Nice! Thanks! That’ll come in handy once we get to WebGLRenderer.

This is true! It probably depends on the specific application (f.e. @looeee’s scene is more CPU heavy on his laptop, and use of a lot of physics would increase CPU, etc).

At work, one of the bottlenecks we have is rendering many of the same thing, and each individual mesh causes one expensive GPU call.

I have some plans with InstancedMesh to reduce the number of GPU calls by automatically instancing meshes in a subtree, so that we can use the scene graph tree the way we do now (organizing transforms in a hierarchy) instead of having to manage separate lists of instanced objects (this is spread across two issues, sorry):

I’ve imagined how to do it, I just need to implement it.

You can try to measure CPU/GPU load by yourself with this tool.

Niiiiiiiice! Thanks! That’s neat!

On a different note, WebAssembly can be compiled to native assembly which means that eventually we can have an OpenGL ES target, not just a WebGL target. Here are some tools to do that:

I guess I’m ambitious. :smiley:

Plus, if they already have big applications written in JS, and they have business needs, they perhaps don’t want to afford the cost.

But in my case, I’m doing it for free, because… hack yeah :computer::floppy_disk::zap:!

Because, it takes time and effort. Most people want to use what exists to make products. Most businesses use what exists so they can make money, not so they can invent a free tool that no one will pay them for. This is why, despite that WebGL is now in every browser, big companies still use 2D HTML for UIs, and no big companies write WebGL UI because they don’t need to, and game companies use existing native tech for games, because they don’t need to port to WebGL (and some tools compile to WebGL). When you look at business needs, this all makes sense.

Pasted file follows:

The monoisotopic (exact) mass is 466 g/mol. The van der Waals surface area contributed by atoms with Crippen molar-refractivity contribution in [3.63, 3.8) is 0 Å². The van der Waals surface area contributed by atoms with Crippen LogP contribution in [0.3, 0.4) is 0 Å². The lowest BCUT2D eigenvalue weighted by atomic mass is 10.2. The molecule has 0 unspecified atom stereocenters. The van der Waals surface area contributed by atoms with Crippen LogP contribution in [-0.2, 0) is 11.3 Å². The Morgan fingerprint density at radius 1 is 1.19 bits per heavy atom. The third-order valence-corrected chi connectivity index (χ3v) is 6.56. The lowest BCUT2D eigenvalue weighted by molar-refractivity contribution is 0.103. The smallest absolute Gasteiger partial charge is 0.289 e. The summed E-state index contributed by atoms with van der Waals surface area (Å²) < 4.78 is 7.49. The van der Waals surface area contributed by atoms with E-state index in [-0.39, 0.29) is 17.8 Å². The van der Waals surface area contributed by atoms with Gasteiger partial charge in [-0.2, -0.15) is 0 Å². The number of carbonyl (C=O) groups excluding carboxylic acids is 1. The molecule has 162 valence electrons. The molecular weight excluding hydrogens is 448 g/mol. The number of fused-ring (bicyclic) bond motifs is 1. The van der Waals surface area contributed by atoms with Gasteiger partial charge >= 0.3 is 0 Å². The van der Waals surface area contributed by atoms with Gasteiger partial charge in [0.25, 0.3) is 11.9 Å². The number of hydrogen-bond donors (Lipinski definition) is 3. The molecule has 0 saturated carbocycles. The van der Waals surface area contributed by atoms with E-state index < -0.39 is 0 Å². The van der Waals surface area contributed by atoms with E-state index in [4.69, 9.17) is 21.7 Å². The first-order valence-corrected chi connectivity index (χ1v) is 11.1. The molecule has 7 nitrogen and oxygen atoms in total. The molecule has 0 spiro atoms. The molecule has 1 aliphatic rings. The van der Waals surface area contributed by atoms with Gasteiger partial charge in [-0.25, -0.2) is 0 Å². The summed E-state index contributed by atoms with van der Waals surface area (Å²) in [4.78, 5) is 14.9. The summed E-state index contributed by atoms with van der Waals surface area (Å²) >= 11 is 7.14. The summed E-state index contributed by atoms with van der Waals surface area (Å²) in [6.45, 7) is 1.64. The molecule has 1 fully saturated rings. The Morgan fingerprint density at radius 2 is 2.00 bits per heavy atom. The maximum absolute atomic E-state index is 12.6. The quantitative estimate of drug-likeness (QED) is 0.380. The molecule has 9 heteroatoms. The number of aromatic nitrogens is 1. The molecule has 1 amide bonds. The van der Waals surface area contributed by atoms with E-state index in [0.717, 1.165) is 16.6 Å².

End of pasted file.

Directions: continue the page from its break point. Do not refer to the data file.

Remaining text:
When people take passion, and put business needs aside, then the best things come forward; things like Three.js, AssemblyScript, NeoVim text editor, and many other free projects that business-oriented organizations are less likely to create.

And then, once those amazing free projects are released into the wild, suddenly businesses realize they can use these tools for their own profit. Many companies started using Three.js, for example, but no companies wrote their own engine because, they didn’t need to. They’ve started using AssemblyScript, because they see its potential after its creation.

Well, companies don’t start using NeoVim, that’ll always be from passion for passion. But Before NeoVim, no company was willing to make a next-generation version of Vim. And before Vim, no company was willing to make a next-generation version of Vi.

Look at Linux.

True innovation often comes from the non-business side of things, where true passion can be found.


Hello @trusktr. This project looks really interesting. I admire people who attempt something this big with quite a few unknowns.

When do you expect to have a functioning prototype?